With the present technology it isn't possible, even if it were philosophically attractive, to take the game away from human beings, to leave officiating decisions up to cameras. Any one who has ever seen a football play recorded from two different angles ought to know that the position of the camera determines the quality of the knowledge gained from its picture.

But still the questions and controversies come, and the NFL has turned them into a selling tool that allows impassioned fans to keep alive their ingrained belief that only the so-and-so Zebras could beat our boys. Of those 400,000 complainers in Houston, it is not likely that more than five or six would look at the available film and say the zebras had a point. What the NFL does, by showing these films to the assembled media in the middle of Super Bowl week is give those complainers more food for complaint while at the same time demonstrating beyond reasonable doubt the considerable skill of its officials.

Rozelle has it both ways then. The fans in Houston are aflame with interest in the NFL; and the NFL shows itself off, quite properly, as an open, cooperative, talented outfit. Rozelle could sell a Chrysler to Mother Teresa.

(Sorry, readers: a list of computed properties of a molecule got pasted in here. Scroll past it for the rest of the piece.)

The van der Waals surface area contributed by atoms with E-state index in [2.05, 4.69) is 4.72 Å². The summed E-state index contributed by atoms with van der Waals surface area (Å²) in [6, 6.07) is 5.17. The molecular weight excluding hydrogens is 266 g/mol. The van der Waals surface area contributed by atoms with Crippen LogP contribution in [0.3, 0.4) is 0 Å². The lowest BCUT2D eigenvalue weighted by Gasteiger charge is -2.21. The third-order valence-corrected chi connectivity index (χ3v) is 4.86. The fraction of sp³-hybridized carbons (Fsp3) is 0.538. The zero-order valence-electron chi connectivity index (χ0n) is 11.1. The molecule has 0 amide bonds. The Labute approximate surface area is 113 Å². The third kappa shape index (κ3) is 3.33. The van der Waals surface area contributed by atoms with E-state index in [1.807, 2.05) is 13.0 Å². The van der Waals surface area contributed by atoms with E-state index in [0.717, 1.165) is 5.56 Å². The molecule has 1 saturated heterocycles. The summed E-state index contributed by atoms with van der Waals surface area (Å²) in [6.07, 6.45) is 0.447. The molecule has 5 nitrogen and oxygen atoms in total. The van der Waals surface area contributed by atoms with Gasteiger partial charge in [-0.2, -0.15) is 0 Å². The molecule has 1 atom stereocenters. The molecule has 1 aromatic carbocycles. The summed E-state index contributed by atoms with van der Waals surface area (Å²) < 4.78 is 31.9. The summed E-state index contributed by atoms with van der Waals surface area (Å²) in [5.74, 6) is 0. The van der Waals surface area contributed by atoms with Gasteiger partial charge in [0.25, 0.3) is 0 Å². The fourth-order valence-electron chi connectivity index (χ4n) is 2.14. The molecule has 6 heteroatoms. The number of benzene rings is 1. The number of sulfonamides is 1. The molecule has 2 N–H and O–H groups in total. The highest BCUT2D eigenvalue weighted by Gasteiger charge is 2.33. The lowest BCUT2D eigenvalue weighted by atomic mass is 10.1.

Consider the Edward Bennett Williams flap. The Washington attorney, for 10 weeks now the owner of baseball's Baltimore Orioles, still is listed as the boss of the Redskins. Such dual bossdom is a violation of NFL policy. Rozelle and Williams have talked about the problem, with Williams becoming irate two months ago when Rozelle spoke to a newspaperman in a way that suggested Williams was about to agree to step down from his Redskin job.

Why, two months later, hasn't the thing been settled?

"We've both been busy," Rozelle said today, "and we haven't had that much time to talk . . . I hope that all will be satisfactorily resolved, but we have to talk more."

Is he confident it will be resolved?

"I hope that all will be satisfactorily resolved, but we have to talk more," the commissioner said, hoping his questioner realized he now would be getting the exact same answer to any question he might ask involving Williams. g

At a press conference here today, Rozelle also agreed with Redskin Coach Jack Pardee that point differential is not a good way to break ties in deciding which teams go to the playoffs.

First Rozelle pointed out the irony of Pardee's complaint.

"I wish Jack had brought that up two years ago when his Bears got into the playoffs through the point-differential tie-breaker system," Rozelle said with a quick smile. "Then maybe we would have changed it before this season.

"I share some of Jack's views. I can see his concern about it. Hopefully the competition committee can find some other solution to move down the point-differential in the system.

"If we can find a way to satisfactorily change the system, I'd like to see it done."

The guy could sell a Chrysler to Jack Pardee.